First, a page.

Well if Reinsdorf holds a grudge against Jeff for what his brother says, then you can cross one name off the Bulls head coaching list.
"I was shocked by the coaching change," Van Gundy told ESPNChicago.com
after the Magic's shootaround on Monday morning. "I thought Vinny did a
great, great job developing the young guys, and I think it will be very
hard for anyone to come in and do a better job than he did."
"From midseason on, I don't think Vinny got much support from their
organization," Stan said. "I didn't understand -- you never know the
inner-workings, and so maybe there was some stuff behind the scenes --
but from a coaching perspective, Vinny did a very, very good job with
"They gave up their two best wing scorers in [Ben]
Gordon and [John] Salmons, and they were a great defensive team that
struggled to score. I don't think that's shocking when you give up two
guys like that. The front office makes the decision to make those
trades [Gordon left via free agency], and then Vinny's the scapegoat
for it. [It's a] hard thing to understand."
"I thought Vinny had great success with him," he said. "I thought he
developed great and Vinny had great success with him, so if you want a
guy who's had success with point guards I would think Vinny would be at
the top of your list."
Is there a particular coaching candidate who Van Gundy thinks would be a better fit for the Bulls right now?
"Yeah," he said. "Vinny Del Negro."
Stan goes on to say that he doesn't think Jeff would even grant the Bulls an interview for the head coaching position. It's certainly possible that Jeff told him this, and he's speaking with fairly direct knowledge, but it contradicts what we've seen in JVG's actions by interviewing with Chicago media all over the place immediately after the VDN firing.
Moving on past that point, I find the following things interesting about this article:
"He's shocked" --- Really? I'd say he doesn't pay attention to the news, but apparently he paid attention enough to notice the Bulls almost fired him mid-season and instead kept him on for the remainder of the season. There's absolutely nothing shocking about VDN's firing, in fact, every media member in Chicago has predicted that it would happen. Keeping him would have been shocking.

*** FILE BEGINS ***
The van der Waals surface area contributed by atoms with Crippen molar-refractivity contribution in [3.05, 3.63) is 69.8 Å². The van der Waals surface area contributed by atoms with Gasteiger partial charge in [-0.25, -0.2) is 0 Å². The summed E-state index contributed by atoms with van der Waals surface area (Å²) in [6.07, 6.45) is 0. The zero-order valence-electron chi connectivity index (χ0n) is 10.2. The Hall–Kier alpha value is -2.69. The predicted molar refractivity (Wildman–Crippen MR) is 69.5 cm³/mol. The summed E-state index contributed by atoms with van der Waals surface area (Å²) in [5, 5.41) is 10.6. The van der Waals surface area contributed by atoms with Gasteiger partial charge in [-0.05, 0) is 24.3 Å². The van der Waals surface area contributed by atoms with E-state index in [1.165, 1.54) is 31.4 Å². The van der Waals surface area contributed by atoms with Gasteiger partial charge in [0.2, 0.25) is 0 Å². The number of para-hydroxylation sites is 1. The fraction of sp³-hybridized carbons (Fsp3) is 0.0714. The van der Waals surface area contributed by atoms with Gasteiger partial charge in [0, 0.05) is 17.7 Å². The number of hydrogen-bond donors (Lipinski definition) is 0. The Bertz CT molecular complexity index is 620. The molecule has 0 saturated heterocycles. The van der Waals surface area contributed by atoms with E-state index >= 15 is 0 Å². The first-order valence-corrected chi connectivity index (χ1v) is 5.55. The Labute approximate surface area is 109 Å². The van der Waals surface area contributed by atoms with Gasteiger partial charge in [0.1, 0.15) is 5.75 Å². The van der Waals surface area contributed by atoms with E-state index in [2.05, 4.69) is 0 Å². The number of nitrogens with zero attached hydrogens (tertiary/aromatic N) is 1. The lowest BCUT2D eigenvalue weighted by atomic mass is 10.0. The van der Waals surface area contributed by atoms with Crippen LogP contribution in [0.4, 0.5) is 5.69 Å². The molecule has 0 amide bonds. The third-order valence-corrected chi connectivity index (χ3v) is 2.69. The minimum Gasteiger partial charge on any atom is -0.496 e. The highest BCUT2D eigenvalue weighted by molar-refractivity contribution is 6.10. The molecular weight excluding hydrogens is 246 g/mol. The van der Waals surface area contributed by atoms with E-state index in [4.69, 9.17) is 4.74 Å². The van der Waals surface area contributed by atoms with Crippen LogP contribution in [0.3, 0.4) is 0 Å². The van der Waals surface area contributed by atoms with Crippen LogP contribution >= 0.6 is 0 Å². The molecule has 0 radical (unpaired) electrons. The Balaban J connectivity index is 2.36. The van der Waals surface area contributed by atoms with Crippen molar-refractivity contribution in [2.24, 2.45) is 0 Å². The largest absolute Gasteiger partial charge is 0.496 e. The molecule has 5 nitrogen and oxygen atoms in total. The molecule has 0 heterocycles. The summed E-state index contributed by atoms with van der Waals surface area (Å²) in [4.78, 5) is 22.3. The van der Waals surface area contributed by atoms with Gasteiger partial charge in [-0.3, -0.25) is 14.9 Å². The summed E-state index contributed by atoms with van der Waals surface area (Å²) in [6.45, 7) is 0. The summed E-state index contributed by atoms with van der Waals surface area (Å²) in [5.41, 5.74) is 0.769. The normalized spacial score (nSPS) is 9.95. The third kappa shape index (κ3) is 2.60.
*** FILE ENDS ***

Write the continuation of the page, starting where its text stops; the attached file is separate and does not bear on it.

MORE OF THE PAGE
Next, I tend to agree with Stan that Del Negro did do a good job developing talent. I've pointed that out time and again, however, that doesn't mean he's the right coach going forward. He didn't have a particularly good offensive scheme, he didn't manage games well, and the Bulls were atrocious out of timeouts which is usually the worst time possible to be atrocious since it typically means a key situation.
It's easy to dismiss this a coach sticking up for a peer, but I missed the rant Van Gundy had about the Eddie Jordan firing, so I don't think it's that simple. I do think there is a vibe among some that the Bulls really weren't fair to Vinny, and it's quite possible that they weren't fair.
How much of the aftermath is FUD (fear, uncertainty, and doubt), and how much is fact? Well, we know he significantly overplayed Joakim Noah in the game against Portland against management's wishes. While that earned a victory, it also reinjured Noah causing him to miss the next 10 games which were all losses.
Is it Vinny's fault that Noah re-injured the foot? Who knows, maybe it would have happened regardless of whether he stuck to the minute guideline, but it's not hard to see why management would be awfully upset when a coach obeys direct orders from the medical team, and the actions cause them to lose their second best player for 10 games which are all losses.
On route to the firing stories have leaked about Vinny not getting along with management or players at varying points. Noah and Rose publicly backed Vinny (at least somewhat) prior to his firing, but I'm not sure how much you can take from that given he was still the head coach at the time.
I know several of our key veterans actively disliked VDN, one of which went so far to quietly request a trade because he was sick of the situation here. So no, I don't think Bulls management was crazy in letting Vinny Del Negro go.
I don't think Stan was wrong, but he's not right either. The Bulls hired Del Negro to do the following things:
1) Not get paid much
2) Develop talent
3) Be a place holder until we find a real coach for 2010
He fulfilled those three requirements admirably, and they're not moving on. Vinny should also come away quite pleased by this situation, especially the way the story is playing out in the press. He should easily find another coaching gig over the next couple years, and he'll probably get a nice raise on top of what the Bulls paid him.
He's come off looking like a sympathetic figure throughout all this.
This is one of those situations where it simply is what it is. The Bulls were right to move on from Vinny now and probably intended to move on from him this year from the beginning unless he absolutely blew them away. Vinny proved he has head coaching chops and should get another opportunity.
Despite all the acrimony, this is a win-win for both sides. The Bulls got what they needed out of Vinny, and if it weren't for the Bulls, VDN may not have had a shot at all.